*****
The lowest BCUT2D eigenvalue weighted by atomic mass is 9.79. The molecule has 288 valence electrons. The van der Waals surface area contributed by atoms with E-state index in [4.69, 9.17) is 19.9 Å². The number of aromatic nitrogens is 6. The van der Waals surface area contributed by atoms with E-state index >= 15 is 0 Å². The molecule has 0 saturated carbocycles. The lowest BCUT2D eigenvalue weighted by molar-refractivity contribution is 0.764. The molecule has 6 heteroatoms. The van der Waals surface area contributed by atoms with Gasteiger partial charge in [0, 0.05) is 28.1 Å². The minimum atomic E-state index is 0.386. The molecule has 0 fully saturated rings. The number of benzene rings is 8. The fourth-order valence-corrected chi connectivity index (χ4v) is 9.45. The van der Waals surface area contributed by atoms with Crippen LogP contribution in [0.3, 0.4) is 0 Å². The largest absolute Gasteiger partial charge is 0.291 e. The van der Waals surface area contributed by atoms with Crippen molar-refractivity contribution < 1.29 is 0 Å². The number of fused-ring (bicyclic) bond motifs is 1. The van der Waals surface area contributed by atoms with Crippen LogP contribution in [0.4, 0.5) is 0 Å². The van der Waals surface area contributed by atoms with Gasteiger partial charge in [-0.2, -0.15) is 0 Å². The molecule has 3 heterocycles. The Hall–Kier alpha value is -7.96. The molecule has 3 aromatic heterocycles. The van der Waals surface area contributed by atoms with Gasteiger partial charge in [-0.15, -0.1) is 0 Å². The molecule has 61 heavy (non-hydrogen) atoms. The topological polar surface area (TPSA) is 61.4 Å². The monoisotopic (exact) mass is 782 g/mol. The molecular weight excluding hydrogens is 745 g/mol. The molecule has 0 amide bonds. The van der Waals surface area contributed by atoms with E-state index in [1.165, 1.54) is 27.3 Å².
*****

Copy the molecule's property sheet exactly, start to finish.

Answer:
The lowest BCUT2D eigenvalue weighted by atomic mass is 9.79. The molecule has 288 valence electrons. The van der Waals surface area contributed by atoms with E-state index in [4.69, 9.17) is 19.9 Å². The number of aromatic nitrogens is 6. The van der Waals surface area contributed by atoms with E-state index >= 15 is 0 Å². The molecule has 0 saturated carbocycles. The lowest BCUT2D eigenvalue weighted by molar-refractivity contribution is 0.764. The molecule has 6 heteroatoms. The van der Waals surface area contributed by atoms with Gasteiger partial charge in [0, 0.05) is 28.1 Å². The minimum atomic E-state index is 0.386. The molecule has 0 fully saturated rings. The number of benzene rings is 8. The fourth-order valence-corrected chi connectivity index (χ4v) is 9.45. The van der Waals surface area contributed by atoms with Crippen LogP contribution in [0.3, 0.4) is 0 Å². The largest absolute Gasteiger partial charge is 0.291 e. The van der Waals surface area contributed by atoms with Crippen molar-refractivity contribution < 1.29 is 0 Å². The number of fused-ring (bicyclic) bond motifs is 1. The van der Waals surface area contributed by atoms with Crippen LogP contribution in [0.4, 0.5) is 0 Å². The van der Waals surface area contributed by atoms with Gasteiger partial charge in [-0.2, -0.15) is 0 Å². The molecule has 3 heterocycles. The Hall–Kier alpha value is -7.96. The molecule has 3 aromatic heterocycles. The van der Waals surface area contributed by atoms with Gasteiger partial charge in [-0.15, -0.1) is 0 Å². The molecule has 61 heavy (non-hydrogen) atoms. The topological polar surface area (TPSA) is 61.4 Å². The monoisotopic (exact) mass is 782 g/mol. The molecular weight excluding hydrogens is 745 g/mol. The molecule has 0 amide bonds. The van der Waals surface area contributed by atoms with E-state index in [1.165, 1.54) is 27.3 Å².